What you should know about the SSDI Compassionate Allowances program
Certain diseases and medical conditions entitle SSDI claimants to fast tracking of their applications.
The Social Security Administration has a well known history of slow processing of applications for Social Security Disability Insurance. In 2008, the agency unveiled its Compassionate Allowances program, referred to as CAL, to help address this problem. CAL fast tracks SSDI applications for claimants with severe medical conditions from a select group of more than 200 severe impairments chosen after input at public hearings, and from advocates, medical experts and government agencies.
Disability must be based on objective medical evidence and in some cases consideration of other factors that contribute like age, education, work history and skills. CAL conditions are so severe that the SSA only requires medical evidence of the CAL diagnosis for claim approval because CAL impairments are considered obviously disabling even without other kinds of evidence.
CAL conditions include rare diseases, mental conditions like dementias and schizophrenia, traumatic brain injury, stroke, heart disease, cancers, autoimmune diseases and more. Some examples:
- Acute leukemia
- Angelman syndrome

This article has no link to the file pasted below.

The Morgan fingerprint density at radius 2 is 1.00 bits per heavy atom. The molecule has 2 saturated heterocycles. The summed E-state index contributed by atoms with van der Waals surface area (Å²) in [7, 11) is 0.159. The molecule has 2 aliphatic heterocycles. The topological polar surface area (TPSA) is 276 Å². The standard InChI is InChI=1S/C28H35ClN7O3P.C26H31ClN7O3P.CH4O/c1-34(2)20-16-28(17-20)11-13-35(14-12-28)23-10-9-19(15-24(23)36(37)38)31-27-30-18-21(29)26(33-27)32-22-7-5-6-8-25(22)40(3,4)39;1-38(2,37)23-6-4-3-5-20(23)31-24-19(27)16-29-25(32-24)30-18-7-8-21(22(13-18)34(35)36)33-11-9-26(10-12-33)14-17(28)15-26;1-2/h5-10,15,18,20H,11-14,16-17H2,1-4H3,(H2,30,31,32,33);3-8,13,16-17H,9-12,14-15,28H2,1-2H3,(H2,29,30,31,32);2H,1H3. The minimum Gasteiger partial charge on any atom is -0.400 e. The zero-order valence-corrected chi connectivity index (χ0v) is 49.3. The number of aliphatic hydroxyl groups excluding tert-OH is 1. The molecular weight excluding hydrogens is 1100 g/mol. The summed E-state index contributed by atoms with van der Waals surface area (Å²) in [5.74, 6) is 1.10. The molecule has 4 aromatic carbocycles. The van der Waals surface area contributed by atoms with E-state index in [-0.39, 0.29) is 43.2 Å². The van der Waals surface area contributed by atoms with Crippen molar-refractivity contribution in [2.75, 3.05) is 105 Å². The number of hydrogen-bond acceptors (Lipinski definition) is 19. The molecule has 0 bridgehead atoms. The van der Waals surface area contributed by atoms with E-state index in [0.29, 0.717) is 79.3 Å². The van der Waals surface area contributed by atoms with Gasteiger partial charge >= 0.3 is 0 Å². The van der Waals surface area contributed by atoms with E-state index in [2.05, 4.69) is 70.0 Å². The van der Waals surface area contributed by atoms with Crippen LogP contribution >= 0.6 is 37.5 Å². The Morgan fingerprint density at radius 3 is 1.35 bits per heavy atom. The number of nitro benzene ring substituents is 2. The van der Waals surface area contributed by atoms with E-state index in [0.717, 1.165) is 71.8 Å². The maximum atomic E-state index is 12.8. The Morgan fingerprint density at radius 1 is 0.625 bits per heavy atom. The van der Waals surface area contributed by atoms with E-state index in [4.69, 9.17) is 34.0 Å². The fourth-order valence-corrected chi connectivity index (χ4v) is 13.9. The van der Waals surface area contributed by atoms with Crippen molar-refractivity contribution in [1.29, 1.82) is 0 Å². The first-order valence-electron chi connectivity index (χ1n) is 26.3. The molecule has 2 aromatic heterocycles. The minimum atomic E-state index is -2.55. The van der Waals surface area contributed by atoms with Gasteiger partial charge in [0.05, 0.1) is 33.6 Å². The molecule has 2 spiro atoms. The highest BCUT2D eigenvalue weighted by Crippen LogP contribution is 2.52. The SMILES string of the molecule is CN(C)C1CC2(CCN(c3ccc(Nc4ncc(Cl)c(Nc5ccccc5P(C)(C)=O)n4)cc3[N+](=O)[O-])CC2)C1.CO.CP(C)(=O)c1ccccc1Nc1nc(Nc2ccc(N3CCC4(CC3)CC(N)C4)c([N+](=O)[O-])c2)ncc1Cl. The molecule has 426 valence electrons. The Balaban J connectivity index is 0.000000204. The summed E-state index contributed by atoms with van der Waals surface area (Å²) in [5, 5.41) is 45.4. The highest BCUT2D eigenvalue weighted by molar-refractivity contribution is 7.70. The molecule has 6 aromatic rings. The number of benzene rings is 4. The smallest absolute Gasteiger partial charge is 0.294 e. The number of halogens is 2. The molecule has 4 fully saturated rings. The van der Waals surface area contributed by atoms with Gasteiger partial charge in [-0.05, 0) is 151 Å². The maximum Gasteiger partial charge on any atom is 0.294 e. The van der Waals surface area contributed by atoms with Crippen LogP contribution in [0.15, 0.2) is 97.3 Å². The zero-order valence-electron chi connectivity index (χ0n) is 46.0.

- Creutzfeldt-Jakob disease
- Early-onset Alzheimer’s disease
- Esophageal cancer
- Gallbladder cancer
- Heart transplant wait list
- Idiopathic pulmonary fibrosis
- Inflammatory breast cancer
- Lewy body dementia
- Liver cancer
- Malignant multiple sclerosis
- Mixed dementias
- Pancreatic cancer
- Peritoneal mesothelioma
- Pleural mesothelioma
- Pulmonary Kaposi sarcoma
- Rett syndrome
- Sjogren-Larsson syndrome
- Small cell lung cancer
- Stiff person syndrome
- Thyroid cancer
The agency uses technology to flag applications submitted on the basis of disabling CAL conditions for fast tracking, which is very significant for those claimants. The SSA states on its website that CAL applications are processed in weeks as opposed to the usual months or even years. Most CAL applications are approved in less than two weeks and as of September 2015, almost 200,000 CAL applications across the country had been approved since the CAL program’s inception, according to an Alabama Social Security Public Affairs Specialist in the Montgomery Advertiser.
The complexity of the SSA’s definition of disability contributes to the tendency for delay in processing and approval. Different than how disability is defined in a private disability insurance policy or a workers’ compensation program, for purposes of SSDI, a person is disabled if he or she has a severe physical or mental impairment or combination of impairments expected to last at least one year or result in death that prevents him or her from working. (Certain work history requirements also must be met to have earned insurance coverage.)
Anyone disabled from working who is considering applying for SSDI, who has asked for review or appeal of a denial or who is planning to do so should speak with an attorney who regularly represents SSDI claimants as soon as possible, as time can be of the essence in this complex process that contains deadlines. Involving a lawyer can be an immense help in an SSDI case.
With offices in Tucson, Arizona, the lawyers of Brian Clymer, Attorney at Law, represent disabled clients throughout southern Arizona in SSDI applications and appeals.